The Department of Agriculture, Forestry and Fisheries (DAFF) Minister Senzeni Zokwana says the nominees and recipients of this year’s Youth in Agriculture, Forestry and Fisheries (YAFF) awards is proof that the youth are interested in these sectors.
“We must remove the myth that the youth don’t like to dirty their hands in agriculture, it depends what position and platforms do we create. Sometimes as old people we think it is about taking a shovel and digging, it is not.
“It is a science that needs young people. It is about new technology and innovation. When you speak of drones, robotics and others, you speak of science and you speak of the youth,” said Zokwana.
The Minister was speaking at the YAFF awards ceremony, which is an initiative established by DAFF in 2016 to recognise and celebrate young people in the sectors of agriculture, forestry and fisheries.
The YAFF awards seek to encourage youth participation in these sectors to bridge the gap of ageing producers while reducing unemployment and poverty.
The black tie affair was attended, among others, by the DAFF Deputy Minister Sfiso Buthelezi, Labour Deputy Minister Inkosi Patekile Holomisa and industry stakeholders such as AgriSA Legal Adviser Yolisa Mfaise and Oceana Group Executive Norma Teyise.
Landiswa Diniso walked away with the Special Ministerial Award for young entrepreneur living with a disability at the award ceremony on Friday night.
“I am very happy that I won. The prize money will really assist my business. I believe farming is important because being a farmer at a young age I have been able to create job opportunities for unemployed youth.
“I am also able to sell to my community and make money for myself as well,” said an elated Diniso who received a cash prize of R50 000.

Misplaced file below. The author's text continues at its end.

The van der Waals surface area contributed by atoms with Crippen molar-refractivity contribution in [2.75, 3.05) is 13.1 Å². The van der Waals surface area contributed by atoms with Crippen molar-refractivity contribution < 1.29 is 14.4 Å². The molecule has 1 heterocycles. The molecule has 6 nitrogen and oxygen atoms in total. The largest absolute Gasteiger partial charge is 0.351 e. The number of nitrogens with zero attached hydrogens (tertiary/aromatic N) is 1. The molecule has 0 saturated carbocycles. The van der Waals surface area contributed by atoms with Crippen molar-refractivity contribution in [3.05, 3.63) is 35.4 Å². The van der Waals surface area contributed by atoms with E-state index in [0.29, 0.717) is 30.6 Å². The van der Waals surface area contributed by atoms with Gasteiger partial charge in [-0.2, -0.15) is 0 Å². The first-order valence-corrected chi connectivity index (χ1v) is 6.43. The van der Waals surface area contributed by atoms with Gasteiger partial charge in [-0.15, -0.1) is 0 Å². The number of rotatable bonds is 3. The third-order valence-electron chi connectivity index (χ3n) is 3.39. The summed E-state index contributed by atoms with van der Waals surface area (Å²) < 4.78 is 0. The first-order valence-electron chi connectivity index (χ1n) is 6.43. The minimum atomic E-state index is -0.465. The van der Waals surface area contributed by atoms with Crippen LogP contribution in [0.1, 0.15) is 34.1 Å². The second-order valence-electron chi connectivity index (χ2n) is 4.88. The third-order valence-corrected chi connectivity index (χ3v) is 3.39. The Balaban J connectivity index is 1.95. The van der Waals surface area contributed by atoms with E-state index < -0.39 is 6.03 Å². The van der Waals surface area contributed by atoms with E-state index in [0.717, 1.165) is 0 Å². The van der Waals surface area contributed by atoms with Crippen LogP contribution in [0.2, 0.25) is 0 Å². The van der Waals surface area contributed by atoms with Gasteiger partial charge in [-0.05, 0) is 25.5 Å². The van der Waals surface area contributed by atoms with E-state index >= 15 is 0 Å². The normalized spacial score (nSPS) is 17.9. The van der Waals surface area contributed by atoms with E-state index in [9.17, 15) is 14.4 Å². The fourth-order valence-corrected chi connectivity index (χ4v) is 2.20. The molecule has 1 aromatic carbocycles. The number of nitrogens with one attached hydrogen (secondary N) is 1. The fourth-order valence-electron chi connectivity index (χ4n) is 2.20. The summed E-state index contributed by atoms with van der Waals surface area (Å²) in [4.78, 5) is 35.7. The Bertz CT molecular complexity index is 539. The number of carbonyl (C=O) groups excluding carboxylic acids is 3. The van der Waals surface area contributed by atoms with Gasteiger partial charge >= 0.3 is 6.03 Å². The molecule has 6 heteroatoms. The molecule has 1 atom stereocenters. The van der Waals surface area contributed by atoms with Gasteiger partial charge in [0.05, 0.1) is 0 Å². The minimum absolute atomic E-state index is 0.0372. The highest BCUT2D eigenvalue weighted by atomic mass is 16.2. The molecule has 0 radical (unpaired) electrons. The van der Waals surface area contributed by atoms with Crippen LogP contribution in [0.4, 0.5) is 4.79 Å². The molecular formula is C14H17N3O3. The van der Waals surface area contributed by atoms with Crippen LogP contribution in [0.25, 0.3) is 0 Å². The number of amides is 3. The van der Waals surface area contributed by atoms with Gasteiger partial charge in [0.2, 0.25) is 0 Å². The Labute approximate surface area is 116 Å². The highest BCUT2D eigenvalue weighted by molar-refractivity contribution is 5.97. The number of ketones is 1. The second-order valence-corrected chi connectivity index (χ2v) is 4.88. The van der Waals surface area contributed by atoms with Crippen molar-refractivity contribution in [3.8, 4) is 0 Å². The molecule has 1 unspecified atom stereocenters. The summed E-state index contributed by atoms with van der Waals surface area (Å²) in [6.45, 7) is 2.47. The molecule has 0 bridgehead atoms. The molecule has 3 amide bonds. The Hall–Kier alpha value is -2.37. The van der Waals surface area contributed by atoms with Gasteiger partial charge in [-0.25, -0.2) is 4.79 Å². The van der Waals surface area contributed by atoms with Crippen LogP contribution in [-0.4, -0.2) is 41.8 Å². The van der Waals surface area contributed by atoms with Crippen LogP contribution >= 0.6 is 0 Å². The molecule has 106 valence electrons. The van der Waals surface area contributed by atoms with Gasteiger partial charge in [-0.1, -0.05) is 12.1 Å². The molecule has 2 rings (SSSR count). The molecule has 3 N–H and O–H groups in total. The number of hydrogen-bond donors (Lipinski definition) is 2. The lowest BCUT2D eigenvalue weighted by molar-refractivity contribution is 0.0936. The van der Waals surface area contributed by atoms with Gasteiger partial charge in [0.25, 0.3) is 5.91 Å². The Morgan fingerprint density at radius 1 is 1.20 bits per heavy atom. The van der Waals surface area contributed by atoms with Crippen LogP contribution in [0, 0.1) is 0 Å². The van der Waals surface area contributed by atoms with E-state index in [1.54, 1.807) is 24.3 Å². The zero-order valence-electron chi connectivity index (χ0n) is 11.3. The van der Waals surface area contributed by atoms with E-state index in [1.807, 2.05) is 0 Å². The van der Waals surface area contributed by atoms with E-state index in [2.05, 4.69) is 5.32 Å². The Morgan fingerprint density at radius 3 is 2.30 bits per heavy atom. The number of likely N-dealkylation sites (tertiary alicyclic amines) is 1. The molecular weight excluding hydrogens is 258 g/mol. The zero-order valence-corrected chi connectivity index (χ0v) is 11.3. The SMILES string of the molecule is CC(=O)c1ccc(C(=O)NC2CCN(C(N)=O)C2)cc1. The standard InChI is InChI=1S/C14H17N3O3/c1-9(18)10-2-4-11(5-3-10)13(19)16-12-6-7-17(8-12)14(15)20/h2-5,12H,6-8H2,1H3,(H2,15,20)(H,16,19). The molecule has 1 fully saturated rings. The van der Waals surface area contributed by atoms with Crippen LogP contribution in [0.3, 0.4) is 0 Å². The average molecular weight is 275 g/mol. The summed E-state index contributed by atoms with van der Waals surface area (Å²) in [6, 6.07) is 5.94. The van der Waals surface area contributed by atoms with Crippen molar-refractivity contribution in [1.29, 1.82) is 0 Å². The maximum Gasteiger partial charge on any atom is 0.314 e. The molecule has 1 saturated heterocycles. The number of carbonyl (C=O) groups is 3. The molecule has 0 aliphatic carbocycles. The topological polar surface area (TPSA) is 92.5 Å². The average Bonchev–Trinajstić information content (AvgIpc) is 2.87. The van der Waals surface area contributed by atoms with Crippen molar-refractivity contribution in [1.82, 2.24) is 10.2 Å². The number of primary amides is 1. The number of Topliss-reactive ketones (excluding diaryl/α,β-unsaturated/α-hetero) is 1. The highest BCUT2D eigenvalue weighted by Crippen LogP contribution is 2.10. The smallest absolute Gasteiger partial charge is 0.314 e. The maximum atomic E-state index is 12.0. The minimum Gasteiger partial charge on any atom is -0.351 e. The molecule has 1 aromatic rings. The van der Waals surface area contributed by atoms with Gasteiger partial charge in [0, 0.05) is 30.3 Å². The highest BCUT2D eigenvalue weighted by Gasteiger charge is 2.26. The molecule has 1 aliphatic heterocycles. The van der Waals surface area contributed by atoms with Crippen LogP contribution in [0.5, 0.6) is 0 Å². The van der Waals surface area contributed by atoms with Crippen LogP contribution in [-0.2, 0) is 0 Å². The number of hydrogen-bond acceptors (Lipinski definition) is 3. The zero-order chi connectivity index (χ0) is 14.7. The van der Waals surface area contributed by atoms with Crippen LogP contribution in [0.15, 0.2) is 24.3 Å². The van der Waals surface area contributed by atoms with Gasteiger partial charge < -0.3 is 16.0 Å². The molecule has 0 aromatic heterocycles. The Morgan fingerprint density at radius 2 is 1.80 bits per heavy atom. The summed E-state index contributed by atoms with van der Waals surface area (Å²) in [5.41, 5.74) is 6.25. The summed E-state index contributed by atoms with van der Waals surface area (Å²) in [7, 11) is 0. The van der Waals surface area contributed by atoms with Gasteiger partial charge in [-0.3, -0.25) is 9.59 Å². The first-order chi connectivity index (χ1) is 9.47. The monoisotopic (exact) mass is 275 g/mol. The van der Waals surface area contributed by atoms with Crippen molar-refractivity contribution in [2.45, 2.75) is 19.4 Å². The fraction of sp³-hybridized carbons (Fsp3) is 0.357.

The 28 year-old is the sole owner of Landiswa Diniso Livestock Enterprise located in Burgersdorp north of the Eastern Cape Province.
Although Diniso was born with a disability in her left leg, she never allowed her disability to limit her from attaining her goals.
Diniso grew up on a farm and when she left for the township, her uncle gave her a calf. She kept her calf in commonage and in 2015 the cow had a calf.
She received support from the Department of Rural Development and Agrarian Reform in the form of fodder and goats.
To date, the enterprise has grown to a herd of 10 cattle, seven goats, eight pigs and a small patch where she plants vegetables for the household and sells the surplus to the local community.
The business enterprise has become a means of livelihood for Diniso and her family and she wishes to become a successful livestock farmer in the future.
Infrastructure challenge for young farmers
Thembinkosi Mdaka, 32, who is the co-owner of TMK Fresh Eggs located in Westonaria, Gauteng, took the top spot for the Agriculture award in the smallholder category.
The young professional accountant, who is a farmer at heart, holds 80% shares while his younger sister owns 20% of the business.
The business started its operation in 2013. It currently hosts three broiler houses with a carrying capacity of 3500 chickens producing about 3000 eggs per day. In 2017, the business produced about 1.2 million eggs.
The business employs four permanent people and supplies retailers such as Pick n Pay, informal shops, bakeries and the general public.
Mdaka said the biggest challenged he faced was infrastructure which holds the key to growing his business.
“In terms of funding, we have received minimal support from the government in terms of production input but we would prefer more infrastructure support to help us move on to the next level and become semi-commercial farmers,” he said.